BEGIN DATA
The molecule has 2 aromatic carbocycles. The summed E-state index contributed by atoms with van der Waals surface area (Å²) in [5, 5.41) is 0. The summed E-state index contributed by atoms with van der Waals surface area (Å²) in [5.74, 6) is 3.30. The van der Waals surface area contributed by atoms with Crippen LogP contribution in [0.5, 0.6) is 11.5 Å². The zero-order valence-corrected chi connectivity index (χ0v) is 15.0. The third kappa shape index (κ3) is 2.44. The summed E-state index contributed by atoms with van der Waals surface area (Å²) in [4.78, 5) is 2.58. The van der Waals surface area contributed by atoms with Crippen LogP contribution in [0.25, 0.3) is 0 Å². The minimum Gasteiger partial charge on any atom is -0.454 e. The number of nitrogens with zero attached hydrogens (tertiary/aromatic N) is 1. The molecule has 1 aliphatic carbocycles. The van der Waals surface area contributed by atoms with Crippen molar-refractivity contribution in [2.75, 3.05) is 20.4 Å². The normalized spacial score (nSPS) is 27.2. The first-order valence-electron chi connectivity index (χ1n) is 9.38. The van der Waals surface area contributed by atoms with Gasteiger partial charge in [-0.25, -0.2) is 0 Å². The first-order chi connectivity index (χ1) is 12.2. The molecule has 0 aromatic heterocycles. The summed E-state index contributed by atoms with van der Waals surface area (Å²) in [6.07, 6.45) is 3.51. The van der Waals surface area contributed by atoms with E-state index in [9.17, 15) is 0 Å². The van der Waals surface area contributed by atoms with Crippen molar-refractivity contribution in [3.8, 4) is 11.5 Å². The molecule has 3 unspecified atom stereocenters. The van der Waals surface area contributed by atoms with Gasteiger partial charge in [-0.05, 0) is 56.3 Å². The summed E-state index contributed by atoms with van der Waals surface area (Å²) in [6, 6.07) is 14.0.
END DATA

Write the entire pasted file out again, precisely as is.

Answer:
The molecule has 2 aromatic carbocycles. The summed E-state index contributed by atoms with van der Waals surface area (Å²) in [5, 5.41) is 0. The summed E-state index contributed by atoms with van der Waals surface area (Å²) in [5.74, 6) is 3.30. The van der Waals surface area contributed by atoms with Crippen LogP contribution in [0.5, 0.6) is 11.5 Å². The zero-order valence-corrected chi connectivity index (χ0v) is 15.0. The third kappa shape index (κ3) is 2.44. The summed E-state index contributed by atoms with van der Waals surface area (Å²) in [4.78, 5) is 2.58. The van der Waals surface area contributed by atoms with Crippen LogP contribution in [0.25, 0.3) is 0 Å². The minimum Gasteiger partial charge on any atom is -0.454 e. The number of nitrogens with zero attached hydrogens (tertiary/aromatic N) is 1. The molecule has 1 aliphatic carbocycles. The van der Waals surface area contributed by atoms with Crippen molar-refractivity contribution in [2.75, 3.05) is 20.4 Å². The normalized spacial score (nSPS) is 27.2. The first-order valence-electron chi connectivity index (χ1n) is 9.38. The van der Waals surface area contributed by atoms with Gasteiger partial charge in [-0.25, -0.2) is 0 Å². The first-order chi connectivity index (χ1) is 12.2. The molecule has 0 aromatic heterocycles. The summed E-state index contributed by atoms with van der Waals surface area (Å²) in [6.07, 6.45) is 3.51. The van der Waals surface area contributed by atoms with E-state index in [9.17, 15) is 0 Å². The van der Waals surface area contributed by atoms with Crippen molar-refractivity contribution in [3.8, 4) is 11.5 Å². The molecule has 3 unspecified atom stereocenters. The van der Waals surface area contributed by atoms with Gasteiger partial charge in [-0.05, 0) is 56.3 Å². The summed E-state index contributed by atoms with van der Waals surface area (Å²) in [6, 6.07) is 14.0.